Pupils tested after TB outbreak at school
A number of young pupils will receive hospital treatment today following a TB outbreak at a primary school in the midlands.
It is understood that up to five students in third class at St Paul's National School in Portlaoise are due to attend the Midlands Regional Hospital for X-rays and tests.
Just two years ago, more than 220 children and staff at another primary school in Cork were screened for TB following an outbreak of the disease.
A concerned parent, who did not want to be named, said their child is being put on antibiotics for six months following the outbreak at the Laois school.
"We got a letter last March from the school telling us that our children would be tested because of a suspect case," they said.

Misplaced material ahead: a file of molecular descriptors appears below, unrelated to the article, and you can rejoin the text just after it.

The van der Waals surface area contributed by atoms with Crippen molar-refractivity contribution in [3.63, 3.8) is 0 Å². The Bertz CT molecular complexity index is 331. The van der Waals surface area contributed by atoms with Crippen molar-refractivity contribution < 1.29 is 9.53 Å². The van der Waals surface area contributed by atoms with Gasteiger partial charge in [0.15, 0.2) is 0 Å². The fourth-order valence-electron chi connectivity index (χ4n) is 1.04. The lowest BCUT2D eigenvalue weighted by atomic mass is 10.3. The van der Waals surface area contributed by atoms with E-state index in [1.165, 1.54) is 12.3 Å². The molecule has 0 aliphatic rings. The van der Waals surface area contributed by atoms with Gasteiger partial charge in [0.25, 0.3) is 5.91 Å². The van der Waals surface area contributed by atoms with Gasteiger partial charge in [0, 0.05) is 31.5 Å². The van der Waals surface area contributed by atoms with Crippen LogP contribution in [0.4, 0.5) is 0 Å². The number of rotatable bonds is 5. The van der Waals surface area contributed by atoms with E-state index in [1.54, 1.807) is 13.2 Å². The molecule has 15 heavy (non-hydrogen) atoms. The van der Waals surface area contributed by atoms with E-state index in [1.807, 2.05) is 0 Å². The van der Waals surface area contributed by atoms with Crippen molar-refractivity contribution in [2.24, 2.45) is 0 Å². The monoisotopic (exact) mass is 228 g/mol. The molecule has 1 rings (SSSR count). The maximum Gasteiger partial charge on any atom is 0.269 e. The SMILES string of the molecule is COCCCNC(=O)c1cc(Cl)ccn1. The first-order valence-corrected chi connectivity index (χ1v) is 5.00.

"When the results came back a couple of days later, we were told that our son was borderline and more tests would take place. He was told he tested positive last Friday."
Fianna Fail TD Sean Fleming said the HSE must act immediately to stem the threat to other students.
"The main thing is that the HSE respond 100pc to this," he said. "It's been too slow up to now. Children are getting X-rays and visiting hospital but this is going on for a couple of months."
Mr Fleming raised the issue of a TB outbreak at a Laois school with the Health Minister James Reilly last March.
In a written response at the time, Mr Reilly said all the children in one class at a primary school in Laois had been screened for TB in accordance with national guidelines, "following notification of a case of TB".
He said the screening had identified some children who needed further investigation.
He said the process of screening for TB takes a number of months to complete and the school screening had not identified any further cases of active TB. "No delay is anticipated," he added.
The HSE spokesperson for the Portlaoise area was not available for comment last night.